For one, the narrator describes that "MR. FLINT was hard pushed for house servants, and rather than lose me he had restrained his malice," indicating that the white slave owner has an ill-will and harsh to the slave. Because the author was an African American slave, she might use "malice" to express her anger toward the whites. Moreover, since the author of "An occurrence at Owl Creek Bridge" was an advocate of the Union he was cynical to his protagonists who supporting the Confederate. "No service was too humble for him to perform in the aid of the South, no adventure too perilous for him to undertake if consistent with the character of a civilian who was at heart a soldier, and who in good faith and without too much qualification assented to at least a part of the frankly villainous dictum that all is fair in love and war" (Bierce 608) shows the opinion of the author. He believes that the proverb "all is fair in love and war" is "frankly villainous", implying that the protagonist supporting the Confederate is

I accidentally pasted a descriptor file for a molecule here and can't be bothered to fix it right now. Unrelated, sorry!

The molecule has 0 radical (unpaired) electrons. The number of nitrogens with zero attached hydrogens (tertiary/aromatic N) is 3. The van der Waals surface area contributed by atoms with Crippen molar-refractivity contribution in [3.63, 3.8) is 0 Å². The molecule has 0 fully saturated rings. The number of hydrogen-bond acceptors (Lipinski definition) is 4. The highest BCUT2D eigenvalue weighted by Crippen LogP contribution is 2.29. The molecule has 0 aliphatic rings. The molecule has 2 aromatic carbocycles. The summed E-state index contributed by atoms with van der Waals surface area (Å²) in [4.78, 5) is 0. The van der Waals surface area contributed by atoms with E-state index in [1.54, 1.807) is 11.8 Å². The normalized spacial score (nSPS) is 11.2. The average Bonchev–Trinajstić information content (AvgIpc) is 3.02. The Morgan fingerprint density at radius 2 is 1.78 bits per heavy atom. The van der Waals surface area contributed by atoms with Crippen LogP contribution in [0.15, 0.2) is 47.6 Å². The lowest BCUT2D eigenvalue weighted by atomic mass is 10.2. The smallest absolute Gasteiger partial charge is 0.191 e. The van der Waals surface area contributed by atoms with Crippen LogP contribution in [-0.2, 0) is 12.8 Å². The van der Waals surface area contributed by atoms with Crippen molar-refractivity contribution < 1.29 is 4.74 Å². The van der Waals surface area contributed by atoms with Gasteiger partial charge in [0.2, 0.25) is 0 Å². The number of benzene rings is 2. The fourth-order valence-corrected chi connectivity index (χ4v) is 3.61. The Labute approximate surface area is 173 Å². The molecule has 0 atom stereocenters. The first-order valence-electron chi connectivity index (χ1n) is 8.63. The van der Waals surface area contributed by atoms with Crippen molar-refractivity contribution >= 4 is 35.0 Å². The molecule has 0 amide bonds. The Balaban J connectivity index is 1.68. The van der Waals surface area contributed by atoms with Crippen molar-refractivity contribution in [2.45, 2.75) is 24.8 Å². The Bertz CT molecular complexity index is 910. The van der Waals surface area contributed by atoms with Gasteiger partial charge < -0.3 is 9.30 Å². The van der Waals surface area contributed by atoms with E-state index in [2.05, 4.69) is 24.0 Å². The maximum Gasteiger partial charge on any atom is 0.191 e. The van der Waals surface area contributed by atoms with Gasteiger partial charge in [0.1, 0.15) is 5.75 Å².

Throughout “Désirée’s Baby” by Kate Chopin, slavery and racism play a massive role in how the characters, particularly Armand Aubigny, interact with one another. In Armand’s case, he believes that he holds one of the oldest, proudest, and whitest names in nineteenth century Louisiana. The pride cached within the Aubigny legacy comes to dictate his life and virtually every drastic decision he makes; he appears to live in constant fear of having his name tarnished. His reputation and pride are established as his driving force, but also contribute to a hatred of anyone who is colored. He wills a strict and ominous slave ownership into reality as a result of this irrational fear and overabundance of pride.